The letter J first came about as a variation of the letter i, originally used to clarify the last in a sequence of Roman numerals—so iii, for 3, might once have been written iij to avoid any confusion with whatever followed. Over time, it began to establish itself as a letter in its own right, with its own distinct sound, but it wasn’t until after the Norman Conquest of England in 1066 that J first began to appear in English words: Scribes borrowed it into English from French in the early Middle Ages as a replacement for the initial dzh sound (that’s the voiced palate-alveolar affricate, should you want to know), found in words like judge and jump. Even today, J is much more likely to be found in the initial position than it is anywhere else in a word.
Overall, though, J remains a fairly rare letter in English—you can expect to find it in just 0.16 percent of the words in a dictionary, including the 35 joyous J words here.
An old Scots word meaning “to shake liquid around in a container.”
Seventeenth-century slang for someone (originally, a clergyman) called in as a replacement at the very last moment.
As well as being an old southwest English word for a holly leaf, a jack-sharp is a harsh, tingling frost or cold.
Jacktance, also spelled jactancy, is a 15th-century word for boastfulness.
To jactitate is to toss around restlessly.
An old 19th-century word for magic or conjuring, derived from the Hindi word for enchantment, jadu.
Derived from the French word for jealousy, to jalouse something is to be suspicious of it. Originally used only in Scots literature (and popularized by Sir Walter Scott in several of his works in the early 1800s), later writers commandeered the word and misused it as meaning “to jealously begrudge someone something.” Either meaning can be used today.
An old dialect word meaning “to ring a bell rapidly.”
An old Scots word meaning “to walk awkwardly because your shoes are too big for your feet.”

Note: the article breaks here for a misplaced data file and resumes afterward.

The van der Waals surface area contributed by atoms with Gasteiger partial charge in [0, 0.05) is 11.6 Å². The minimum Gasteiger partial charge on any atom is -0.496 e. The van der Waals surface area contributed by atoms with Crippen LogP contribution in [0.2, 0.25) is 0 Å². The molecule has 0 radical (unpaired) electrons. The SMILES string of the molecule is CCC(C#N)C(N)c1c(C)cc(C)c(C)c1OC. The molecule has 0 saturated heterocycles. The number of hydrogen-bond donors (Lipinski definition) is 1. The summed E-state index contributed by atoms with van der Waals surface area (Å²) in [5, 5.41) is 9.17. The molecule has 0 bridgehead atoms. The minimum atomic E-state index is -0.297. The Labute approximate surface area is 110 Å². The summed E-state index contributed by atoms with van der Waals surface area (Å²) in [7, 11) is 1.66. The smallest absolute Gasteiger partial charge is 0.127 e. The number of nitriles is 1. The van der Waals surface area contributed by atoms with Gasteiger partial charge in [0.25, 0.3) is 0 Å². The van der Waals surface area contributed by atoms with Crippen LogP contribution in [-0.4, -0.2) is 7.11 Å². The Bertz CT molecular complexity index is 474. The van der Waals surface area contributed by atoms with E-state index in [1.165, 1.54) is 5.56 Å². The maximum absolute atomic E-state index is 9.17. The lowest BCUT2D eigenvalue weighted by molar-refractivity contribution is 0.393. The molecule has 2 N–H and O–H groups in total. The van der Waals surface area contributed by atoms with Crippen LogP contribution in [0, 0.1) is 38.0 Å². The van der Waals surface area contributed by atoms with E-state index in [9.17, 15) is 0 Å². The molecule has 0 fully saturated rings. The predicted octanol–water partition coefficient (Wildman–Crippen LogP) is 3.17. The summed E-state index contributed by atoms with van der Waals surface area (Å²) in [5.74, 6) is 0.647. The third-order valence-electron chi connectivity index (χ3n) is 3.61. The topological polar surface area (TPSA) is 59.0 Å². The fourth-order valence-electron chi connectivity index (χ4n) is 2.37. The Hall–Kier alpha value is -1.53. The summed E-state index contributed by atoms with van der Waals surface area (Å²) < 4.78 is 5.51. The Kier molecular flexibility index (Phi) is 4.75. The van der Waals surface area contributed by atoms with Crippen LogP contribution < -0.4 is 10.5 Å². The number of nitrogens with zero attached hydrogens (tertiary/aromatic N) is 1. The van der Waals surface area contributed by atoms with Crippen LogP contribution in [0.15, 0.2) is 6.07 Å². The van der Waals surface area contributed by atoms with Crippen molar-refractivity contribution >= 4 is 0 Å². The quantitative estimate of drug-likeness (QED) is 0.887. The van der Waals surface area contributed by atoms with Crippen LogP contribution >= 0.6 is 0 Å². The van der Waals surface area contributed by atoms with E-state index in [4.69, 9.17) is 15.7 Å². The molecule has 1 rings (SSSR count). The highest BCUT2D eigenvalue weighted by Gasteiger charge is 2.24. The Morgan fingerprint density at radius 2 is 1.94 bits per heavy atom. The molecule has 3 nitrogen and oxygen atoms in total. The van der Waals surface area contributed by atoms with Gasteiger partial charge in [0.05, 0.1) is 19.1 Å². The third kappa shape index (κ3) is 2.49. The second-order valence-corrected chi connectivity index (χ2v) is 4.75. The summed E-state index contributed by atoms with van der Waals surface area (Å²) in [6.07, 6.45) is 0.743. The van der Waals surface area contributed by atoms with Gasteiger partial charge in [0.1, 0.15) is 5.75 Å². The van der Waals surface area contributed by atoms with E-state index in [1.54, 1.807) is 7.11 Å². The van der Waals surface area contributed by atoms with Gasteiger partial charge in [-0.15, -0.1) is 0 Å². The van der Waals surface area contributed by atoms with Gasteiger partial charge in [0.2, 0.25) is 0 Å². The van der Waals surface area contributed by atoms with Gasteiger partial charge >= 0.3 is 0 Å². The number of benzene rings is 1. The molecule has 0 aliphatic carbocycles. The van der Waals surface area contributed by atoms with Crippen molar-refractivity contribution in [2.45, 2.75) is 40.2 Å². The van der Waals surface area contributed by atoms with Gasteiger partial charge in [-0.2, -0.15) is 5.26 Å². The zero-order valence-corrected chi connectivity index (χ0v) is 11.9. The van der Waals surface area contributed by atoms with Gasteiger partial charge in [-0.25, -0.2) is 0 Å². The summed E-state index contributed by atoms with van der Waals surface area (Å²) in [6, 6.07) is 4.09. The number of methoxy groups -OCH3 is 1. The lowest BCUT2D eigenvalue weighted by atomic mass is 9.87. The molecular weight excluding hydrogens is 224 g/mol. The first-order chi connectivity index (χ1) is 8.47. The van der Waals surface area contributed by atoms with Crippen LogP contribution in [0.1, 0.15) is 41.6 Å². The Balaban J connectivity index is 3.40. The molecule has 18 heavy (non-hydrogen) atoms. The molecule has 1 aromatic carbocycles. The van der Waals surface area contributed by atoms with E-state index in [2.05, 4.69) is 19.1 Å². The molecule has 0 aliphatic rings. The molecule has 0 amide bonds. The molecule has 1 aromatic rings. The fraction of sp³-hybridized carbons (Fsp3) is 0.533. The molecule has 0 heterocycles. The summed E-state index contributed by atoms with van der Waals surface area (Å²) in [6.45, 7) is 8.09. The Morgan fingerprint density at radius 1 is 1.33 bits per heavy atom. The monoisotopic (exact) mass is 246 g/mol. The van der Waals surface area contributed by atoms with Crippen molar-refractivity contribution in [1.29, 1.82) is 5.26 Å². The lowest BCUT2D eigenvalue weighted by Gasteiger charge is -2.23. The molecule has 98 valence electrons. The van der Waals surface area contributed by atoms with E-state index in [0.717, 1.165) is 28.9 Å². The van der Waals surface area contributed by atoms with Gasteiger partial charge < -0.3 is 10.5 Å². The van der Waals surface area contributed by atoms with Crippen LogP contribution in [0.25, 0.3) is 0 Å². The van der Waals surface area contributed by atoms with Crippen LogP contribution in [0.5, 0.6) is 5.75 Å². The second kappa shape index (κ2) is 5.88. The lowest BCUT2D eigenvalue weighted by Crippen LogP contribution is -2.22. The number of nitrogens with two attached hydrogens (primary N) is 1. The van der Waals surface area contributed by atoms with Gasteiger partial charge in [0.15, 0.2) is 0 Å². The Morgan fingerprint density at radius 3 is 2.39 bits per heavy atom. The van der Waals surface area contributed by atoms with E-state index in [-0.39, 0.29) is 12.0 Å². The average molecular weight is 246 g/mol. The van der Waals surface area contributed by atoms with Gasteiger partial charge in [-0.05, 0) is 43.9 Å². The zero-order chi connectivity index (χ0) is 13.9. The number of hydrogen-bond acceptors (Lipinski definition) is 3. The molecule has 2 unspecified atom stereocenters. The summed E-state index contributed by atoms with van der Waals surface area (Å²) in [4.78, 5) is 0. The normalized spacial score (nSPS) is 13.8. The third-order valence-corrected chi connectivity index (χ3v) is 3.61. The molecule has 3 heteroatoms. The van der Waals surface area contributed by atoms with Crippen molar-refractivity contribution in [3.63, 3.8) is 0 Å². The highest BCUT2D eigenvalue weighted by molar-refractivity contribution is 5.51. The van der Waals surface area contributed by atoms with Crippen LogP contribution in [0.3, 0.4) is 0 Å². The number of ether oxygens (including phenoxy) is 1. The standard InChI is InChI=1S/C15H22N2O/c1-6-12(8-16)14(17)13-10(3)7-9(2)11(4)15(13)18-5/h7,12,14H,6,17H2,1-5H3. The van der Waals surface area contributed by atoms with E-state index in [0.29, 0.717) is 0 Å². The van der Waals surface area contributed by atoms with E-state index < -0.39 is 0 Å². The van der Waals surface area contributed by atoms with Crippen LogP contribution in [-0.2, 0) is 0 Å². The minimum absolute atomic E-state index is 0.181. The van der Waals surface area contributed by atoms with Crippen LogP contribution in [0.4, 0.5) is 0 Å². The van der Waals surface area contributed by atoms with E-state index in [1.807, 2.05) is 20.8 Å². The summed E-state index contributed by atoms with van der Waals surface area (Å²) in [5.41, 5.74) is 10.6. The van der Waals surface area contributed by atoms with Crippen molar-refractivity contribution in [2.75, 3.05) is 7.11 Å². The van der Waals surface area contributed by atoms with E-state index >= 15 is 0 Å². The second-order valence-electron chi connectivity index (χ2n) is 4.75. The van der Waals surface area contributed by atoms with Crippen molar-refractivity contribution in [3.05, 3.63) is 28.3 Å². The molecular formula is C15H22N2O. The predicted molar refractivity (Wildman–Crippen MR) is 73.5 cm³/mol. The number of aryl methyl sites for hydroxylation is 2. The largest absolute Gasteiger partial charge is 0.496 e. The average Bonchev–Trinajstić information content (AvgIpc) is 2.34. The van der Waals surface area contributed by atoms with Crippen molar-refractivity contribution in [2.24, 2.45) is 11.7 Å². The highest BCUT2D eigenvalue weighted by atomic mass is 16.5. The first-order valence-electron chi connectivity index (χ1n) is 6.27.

Used by Geoffrey Chaucer to mean babbling, idle chatter.
An 18th century southwest English nickname for mud, referring to the typical weather conditions in England in January. (And the other 11 months of the year.)
To confuse or jumble something up is to jargogle it.
If you’re jenticulating, then you’re having breakfast. Need an adjective to describe something breakfasty? That’s jentacular.
Named after the Lamentations of Jeremiah in the Old Testament, a jeremiad is text or speech outlining a complaint or a list of grievances.
Derived from iettatore, an Italian word for the evil eye, a jettatore is a person who brings back luck. Jettatura, derived from the same root, is another name for bad luck.
In other words, that’s a jet d’eau—an ornamental jet of water, like one from a fountain.
A 17th-century word meaning “to fidget” or “to shuffle around.”
If you have a jimber-jaw, then your bottom jaw protrudes further out than your upper jaw.
An old Scots word meaning “to pour liquid from one vessel into another,” and so also, “to spill liquid by handling it clumsily.”
Ninteenth century Australian slang for a man with a very hairy face. According to The Routledge Dictionary of Historical Slang, it derives from “a Russian ‘dog-man,’ ostensibly so-named [who was] exhibited in Melbourne,” sometime around 1880.
Derived from the biblical character of Job, who was made by God to endure a series of devastating personal misfortunes and disasters, to Job or jobe someone is to harangue or castigate them at great length; a jobation is a long and drawn-out scolding criticism or rebuke.
Also spelled jabbernowl, this is a good old Tudor-period word for a foolish, empty-headed person. No one knows for sure what jobber means, but nowl is an old English dialect word for the top of a person’s head.
Someone who keeps telling jokes? They’re a joculator.
An old English dialect word for a slow, dawdling worker.
To enjoy using or possessing something is to joise it.
Coined by Dickens to mean “slow-wittedness” or “stupidity.” Jolter-head has been another word for a numbskull since the 1600s.
Also known as jookery-cookery, this is a 16th-century dialect word for dodgy dealing or sleight of hand, probably derived from jouk, an even earlier Scots word meaning “to dexterously evade or swerve to dodge something.”
Horses, giraffes, Bactrian camels, some species of wolf and antelope, and most famously lions are all jubate—it’s an adjective describing anything (or anyone) with a mane of hair.
A 17th-century euphemism for being drunk.
In Victorian slang, to go juggins-hunting meant to be on the lookout for someone who’s willing to buy you a drink.
Derived from a Latin word literally meaning “to cut the throat” (a jugulator is a murderer, incidentally), nowadays you’re much more likely to come across jugulate in a figurative context meaning “to stop something powerfully or suddenly.” It’s often used to describe drastic medical treatments that stop a disease from developing immediately.
A jument is a beast of burden, and in particular a horse. In 19th century medical language, the adjective jumentous was used to describe particularly dark, strong-smelling urine, like that of a horse. (No, really.)
The French phrase jusqu’au bout literally means “up to the very end.” It’s the root of jusqu’auboutisme, a word that refers to a determination to doggedly see something through to its conclusion. Someone who does just that is a jusqu’auboutiste.
Describes anywhere located by the sea.